The centuries-old tradition of bonded labour was ended in Nepal over ten years ago. The end of debt bondage left many families with nothing, meaning no land of their own, no education, and no means of subsistence. FCA supports livelihood projects in ex-bonded labor communities.
Hot and dry. The temperature is over 40 degrees Celsius, and the soil has turned yellow. In western Nepal, close to the Indian border, conditions are harsh in the late spring. Before the monsoon, the earth is dry and water is in short supply. The weather has always been hot this time of year, but climate change has made the arrival of the rains hard to predict.
”When we moved here, there was nothing,” says Sushila Chaudhari. Now, the village is surrounded by fields, and the other edge is used for raising pigs. By selling vegetables, the family has earned enough to become self-sufficient. Sushila moved to the village 12 years ago when she got married. Since then, the region has developed enormously. Nowadays, it is even possible to dream.
”I want to expand my cultivation and make it possible for my children to continue their studies,” she says.
The villages of Kailali district are home to several communities of former bonded labourers. The drought is not the only challenge standing in the way of their livelihood – many are still living without land or birth certificate. Some of the former bonded labourers have been able to register a plot of land to their name and make a living, for example, by farming, raising chicken, or running small-scale businesses.
33-year-old Gita Chaudhari lives in Kailari with her husband and two children. Gita moved to the village when she got married 14 years ago. Her son, 14, and daughter, 10, go to school. The family earns a living by raising chicken and growing crops on rented land. Gita spent her childhood helping her parents, who lived in debt bondage, with household chores.
Nepal has a long history of various forms of bonded labour. The Haliya labour system was banned in 2008 and the Kamaiya system in 2000; in both systems, labour meant hard agricultural labour for the landlord. A feature typical of the debt was that it accumulated interest and, in practical terms, was often impossible to pay back. The debt was even inherited by the children of the family, forcing the entire family into bondage. For children, this meant dropping out of school or going without education altogether.
Basanti Chaudari’s tea shop sells a variety of foods such as samosas, noodles, and biscuits. The shop, founded five months earlier, is off to a good start. A project supported by Finn Church Aid has provided Basanti with education regarding maintaining the shop, as well as a startup grant to help her get started.
”Sometimes it’s hard to manage to prepare all the food. At times, the children help me, and for example, my daughters help out by wiping the tables and so on.”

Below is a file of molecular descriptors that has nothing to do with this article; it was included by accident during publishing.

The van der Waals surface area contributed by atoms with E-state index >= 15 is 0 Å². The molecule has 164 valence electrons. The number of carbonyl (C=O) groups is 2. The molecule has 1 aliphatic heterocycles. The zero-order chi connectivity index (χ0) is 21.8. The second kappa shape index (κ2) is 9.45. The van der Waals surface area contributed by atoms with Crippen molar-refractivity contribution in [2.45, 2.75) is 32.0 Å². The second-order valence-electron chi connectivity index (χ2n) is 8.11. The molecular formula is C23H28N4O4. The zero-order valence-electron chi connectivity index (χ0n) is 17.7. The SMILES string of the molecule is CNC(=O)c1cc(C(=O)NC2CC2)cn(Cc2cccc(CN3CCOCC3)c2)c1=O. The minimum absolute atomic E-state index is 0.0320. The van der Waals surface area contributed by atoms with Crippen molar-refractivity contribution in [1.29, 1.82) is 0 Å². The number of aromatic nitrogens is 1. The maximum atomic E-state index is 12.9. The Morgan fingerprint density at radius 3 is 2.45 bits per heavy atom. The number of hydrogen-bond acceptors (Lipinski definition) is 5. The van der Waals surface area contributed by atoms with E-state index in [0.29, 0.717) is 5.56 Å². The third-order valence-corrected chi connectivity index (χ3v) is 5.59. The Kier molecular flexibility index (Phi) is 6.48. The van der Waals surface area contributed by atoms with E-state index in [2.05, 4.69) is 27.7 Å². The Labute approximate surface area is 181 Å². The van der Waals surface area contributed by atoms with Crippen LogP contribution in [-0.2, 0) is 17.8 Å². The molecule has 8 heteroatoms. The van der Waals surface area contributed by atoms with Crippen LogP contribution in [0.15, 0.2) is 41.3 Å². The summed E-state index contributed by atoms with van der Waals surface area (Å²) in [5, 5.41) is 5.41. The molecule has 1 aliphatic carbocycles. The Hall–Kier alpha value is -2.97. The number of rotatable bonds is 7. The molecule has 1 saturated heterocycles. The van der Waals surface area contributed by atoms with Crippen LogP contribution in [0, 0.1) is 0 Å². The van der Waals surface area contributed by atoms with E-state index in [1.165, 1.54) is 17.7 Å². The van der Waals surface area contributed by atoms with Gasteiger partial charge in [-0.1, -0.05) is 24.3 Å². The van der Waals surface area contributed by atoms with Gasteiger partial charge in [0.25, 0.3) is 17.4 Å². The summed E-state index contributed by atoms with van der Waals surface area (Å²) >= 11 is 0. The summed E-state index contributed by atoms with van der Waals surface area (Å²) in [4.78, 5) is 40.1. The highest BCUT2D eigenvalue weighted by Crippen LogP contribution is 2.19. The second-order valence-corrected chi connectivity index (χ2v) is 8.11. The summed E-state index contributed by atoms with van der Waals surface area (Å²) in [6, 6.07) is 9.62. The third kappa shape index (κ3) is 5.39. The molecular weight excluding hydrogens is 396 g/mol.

Today, offering additional assistance as a waitress is the wife of her brother-in-law Shanti Chaudhary, whose husband works in India. Kailali is dry and sparsely populated, and livelihood opportunities are poor. The neighbouring countries offer more jobs, and opportunities such as factory work in India drive many men to look for employment abroad.
The shop is off to a good start, and Basanti hopes to be able to save money and expand her business in the future. In addition to villagers, her customers include passers-by.
”I didn’t go to school, and because of that, I didn’t use to have work. Now I do, and I even make money.”
Because Basanti herself was unable to go to school, it is important for her to offer her children a better starting point. She uses the profits from her shop towards the education of her twin daughters, 7, and her son, 10.
Finn Church Aid’s partner organisation Freed Kamaiya Women Development Forum supports the communities and women groups of the region in various ways. Saving cooperatives allow the women of the region to grow their livelihood, for example by getting loans to buy or rent a bigger plot of land. The women of Janchetana Saving and Credit Cooperative say that cooperation makes them happy. During their meetings, the office of the cooperative is always full, and agreements are reached together.
”At first, making rules wasn’t easy. People had lots of conflicting views, but by talking things through together, we reached an understanding”, they say.
Now, the successful group has been operating for five years. Dreams for the future include getting premises of their own instead of rented space; in addition, the group hopes to turn their operation into a real bank.
Most of the income is from farming. Irrigation is a challenge, while another problem is how to get the vegetables produced to the market; at present, some of the crops go to waste.
Bonded labourers had no freedom to move or to make decisions regarding how to spend their time. All the work decreed by the landlord had to be done, and the landlord got all the profits. When the centuries-old tradition of bonded labour was broken, the labourers were free.
Until 2001, 90-year-old Champi Chaudhari lived as a Kamaiya, or in bonded servitude.
”We were treated like animals,” she says.
All her time was spent working for her landlord, and during what little time was left over, she had to take care of her own family. She had nothing left for herself.
”I’m doing really well now. I no longer have to work, and we have all the amenities here,” she says.
The village community has began farming with success, and agricultural work keeps the parents of the families occupied. Champi Chaudhari no longer needs to work. As the village elder, she now gets to enjoy her life.
Text: Noora Pohjanheimo
Translation: Leena Vuolteenaho
Photos: Tatu Blomqvist